A man has been arrested after more than 76 people overdosed in 24 hours after taking synthetic marijuana suspected of being laced with fentanyl – an opioid.
The first overdoses were reported at Connecticut’s New Haven Green, a park close to Yale University, late on Tuesday night. But within three-and-a-half hours, 18 more people had collapsed at the park.
By 10pm on Wednesday, emergency crews had been called to 76 suspected overdoses, all of which occurred close to the park. Of those, 71 have been transported to hospital.
No deaths have been reported, but authorities said two people were in a critical condition.
They are believed to have taken a drug known as K2, which is marketed as being similar to marijuana.
Some people fell unconscious while others were vomiting, nauseated or lethargic.
Police have said they arrested a man found with drugs on him who is believed to be connected to at least some of the overdoses.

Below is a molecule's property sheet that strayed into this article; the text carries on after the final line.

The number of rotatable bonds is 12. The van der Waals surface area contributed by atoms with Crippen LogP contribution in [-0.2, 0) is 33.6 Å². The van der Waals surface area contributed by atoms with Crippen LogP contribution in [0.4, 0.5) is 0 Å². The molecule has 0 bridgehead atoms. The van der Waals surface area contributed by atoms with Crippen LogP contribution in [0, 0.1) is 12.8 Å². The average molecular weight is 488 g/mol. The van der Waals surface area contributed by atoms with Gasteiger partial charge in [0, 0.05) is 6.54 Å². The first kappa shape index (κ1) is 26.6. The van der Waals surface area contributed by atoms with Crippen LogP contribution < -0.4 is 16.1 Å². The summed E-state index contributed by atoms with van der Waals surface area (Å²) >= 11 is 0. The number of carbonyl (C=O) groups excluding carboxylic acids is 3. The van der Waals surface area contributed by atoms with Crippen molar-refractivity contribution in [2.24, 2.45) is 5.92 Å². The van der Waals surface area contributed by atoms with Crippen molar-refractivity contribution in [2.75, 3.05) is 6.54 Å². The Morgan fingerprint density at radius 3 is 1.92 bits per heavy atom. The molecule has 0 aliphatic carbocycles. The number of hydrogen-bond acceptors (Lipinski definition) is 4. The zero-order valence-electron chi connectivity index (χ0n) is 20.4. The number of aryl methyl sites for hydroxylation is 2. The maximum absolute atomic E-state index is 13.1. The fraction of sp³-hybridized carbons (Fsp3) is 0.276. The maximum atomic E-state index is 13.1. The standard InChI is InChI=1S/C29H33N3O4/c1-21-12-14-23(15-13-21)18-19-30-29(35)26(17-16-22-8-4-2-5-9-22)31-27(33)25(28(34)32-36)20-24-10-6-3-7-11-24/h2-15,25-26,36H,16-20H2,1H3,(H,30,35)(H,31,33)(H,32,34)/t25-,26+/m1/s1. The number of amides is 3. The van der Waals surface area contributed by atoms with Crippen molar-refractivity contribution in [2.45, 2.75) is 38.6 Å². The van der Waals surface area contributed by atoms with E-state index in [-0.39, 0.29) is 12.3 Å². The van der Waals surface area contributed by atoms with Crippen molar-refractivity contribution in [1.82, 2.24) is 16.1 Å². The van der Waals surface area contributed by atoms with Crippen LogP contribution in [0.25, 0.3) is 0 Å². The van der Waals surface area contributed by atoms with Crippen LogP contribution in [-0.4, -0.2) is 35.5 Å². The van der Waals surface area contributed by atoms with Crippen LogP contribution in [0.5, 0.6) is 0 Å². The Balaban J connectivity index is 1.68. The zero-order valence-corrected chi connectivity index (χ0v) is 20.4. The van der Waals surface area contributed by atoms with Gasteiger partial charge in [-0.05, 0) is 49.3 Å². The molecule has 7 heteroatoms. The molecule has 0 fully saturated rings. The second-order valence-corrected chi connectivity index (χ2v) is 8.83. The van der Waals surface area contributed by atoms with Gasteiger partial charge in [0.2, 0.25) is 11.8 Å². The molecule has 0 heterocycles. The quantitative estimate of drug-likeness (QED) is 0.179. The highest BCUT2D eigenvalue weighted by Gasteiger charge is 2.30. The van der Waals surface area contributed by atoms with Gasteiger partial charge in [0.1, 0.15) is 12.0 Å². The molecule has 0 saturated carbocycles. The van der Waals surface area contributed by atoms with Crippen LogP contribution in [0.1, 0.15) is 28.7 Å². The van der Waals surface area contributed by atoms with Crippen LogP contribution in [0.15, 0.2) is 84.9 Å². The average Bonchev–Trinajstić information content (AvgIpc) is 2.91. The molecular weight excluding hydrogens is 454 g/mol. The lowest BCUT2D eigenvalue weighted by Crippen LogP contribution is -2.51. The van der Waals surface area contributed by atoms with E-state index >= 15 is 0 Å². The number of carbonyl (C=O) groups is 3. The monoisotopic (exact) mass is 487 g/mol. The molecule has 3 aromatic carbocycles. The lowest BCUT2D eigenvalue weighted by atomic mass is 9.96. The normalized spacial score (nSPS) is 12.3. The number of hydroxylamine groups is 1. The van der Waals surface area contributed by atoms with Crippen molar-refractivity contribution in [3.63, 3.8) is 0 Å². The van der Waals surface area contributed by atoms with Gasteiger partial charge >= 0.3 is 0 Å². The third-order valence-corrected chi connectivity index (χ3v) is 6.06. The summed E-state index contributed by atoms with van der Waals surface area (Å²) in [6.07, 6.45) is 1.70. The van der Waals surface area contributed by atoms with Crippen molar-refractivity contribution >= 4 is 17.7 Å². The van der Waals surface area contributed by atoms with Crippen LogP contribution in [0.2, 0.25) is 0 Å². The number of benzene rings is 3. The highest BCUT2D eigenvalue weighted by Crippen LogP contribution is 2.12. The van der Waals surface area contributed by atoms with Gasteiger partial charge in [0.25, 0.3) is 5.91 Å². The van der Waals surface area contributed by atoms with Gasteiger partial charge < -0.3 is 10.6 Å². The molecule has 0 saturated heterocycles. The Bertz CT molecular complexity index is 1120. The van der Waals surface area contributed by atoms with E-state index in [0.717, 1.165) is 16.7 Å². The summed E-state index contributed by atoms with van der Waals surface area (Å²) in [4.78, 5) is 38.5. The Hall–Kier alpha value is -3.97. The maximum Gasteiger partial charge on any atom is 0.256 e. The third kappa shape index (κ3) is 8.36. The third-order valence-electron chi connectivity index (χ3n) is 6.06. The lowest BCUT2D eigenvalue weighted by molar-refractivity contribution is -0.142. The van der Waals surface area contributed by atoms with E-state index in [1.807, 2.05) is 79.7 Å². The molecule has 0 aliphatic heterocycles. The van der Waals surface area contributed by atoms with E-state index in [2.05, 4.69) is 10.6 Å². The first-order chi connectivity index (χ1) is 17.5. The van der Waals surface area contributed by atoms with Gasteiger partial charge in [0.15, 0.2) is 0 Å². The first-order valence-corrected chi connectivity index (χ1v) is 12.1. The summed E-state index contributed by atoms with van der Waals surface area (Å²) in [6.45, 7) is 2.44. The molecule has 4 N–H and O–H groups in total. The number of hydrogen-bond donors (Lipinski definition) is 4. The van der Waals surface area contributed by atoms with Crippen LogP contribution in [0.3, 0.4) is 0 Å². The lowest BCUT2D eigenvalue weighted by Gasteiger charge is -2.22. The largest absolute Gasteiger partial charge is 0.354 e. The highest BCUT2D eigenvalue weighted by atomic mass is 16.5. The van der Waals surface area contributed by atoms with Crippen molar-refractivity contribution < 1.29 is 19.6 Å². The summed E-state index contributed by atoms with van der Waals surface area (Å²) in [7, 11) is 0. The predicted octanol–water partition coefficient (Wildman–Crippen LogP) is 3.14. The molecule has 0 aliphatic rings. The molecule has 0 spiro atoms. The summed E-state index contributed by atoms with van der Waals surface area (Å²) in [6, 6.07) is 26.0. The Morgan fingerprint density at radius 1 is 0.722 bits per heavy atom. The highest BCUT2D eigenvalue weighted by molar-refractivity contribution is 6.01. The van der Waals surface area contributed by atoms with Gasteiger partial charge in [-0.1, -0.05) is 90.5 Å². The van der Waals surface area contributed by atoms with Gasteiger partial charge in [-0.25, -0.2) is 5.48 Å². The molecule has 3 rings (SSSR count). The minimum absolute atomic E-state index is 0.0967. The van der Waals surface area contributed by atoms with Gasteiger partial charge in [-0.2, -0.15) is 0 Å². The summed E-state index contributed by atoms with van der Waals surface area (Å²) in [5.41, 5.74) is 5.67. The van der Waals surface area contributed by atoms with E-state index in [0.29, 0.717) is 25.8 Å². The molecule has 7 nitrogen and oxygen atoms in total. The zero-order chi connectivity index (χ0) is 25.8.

The suspect’s name was not immediately released.
The US Drug Enforcement Administration has tested some samples of the drug and found it to be pure K2, but there are more samples to be tested, NBC Connecticut reports.
Local officials and doctors said they suspected many people had taken K2 laced with fentanyl or other opioids.
Connecticut mayor Toni Harp released a statement praising emergency crews for their work as the investigation continues.
“I’m extremely grateful for the timely and effective work of first responders who helped revive, transport, and save these victims,” he said.
New Haven Fire Chief John Alston Jr said during a news conference that the opiate problem is stretching the emergency services to the limit.
“People are self-medicating for several different reasons and every agency – police, fire, medical, hospitals – all are strained at this time. This is a problem that’s not going away,” he said.
The incident comes after more than a dozen people overdosed on synthetic marijuana at the same park on 4 July.
The US has struggled to deal with a surge in drug deaths, which have reached a record high, according to a new report from the Centres for Disease Control.
According to the report’s estimates, opiates such as fentanyl, which can be up to 50 times stronger than heroin, are now deadlier in the US than guns, car crashes and HIV combined.
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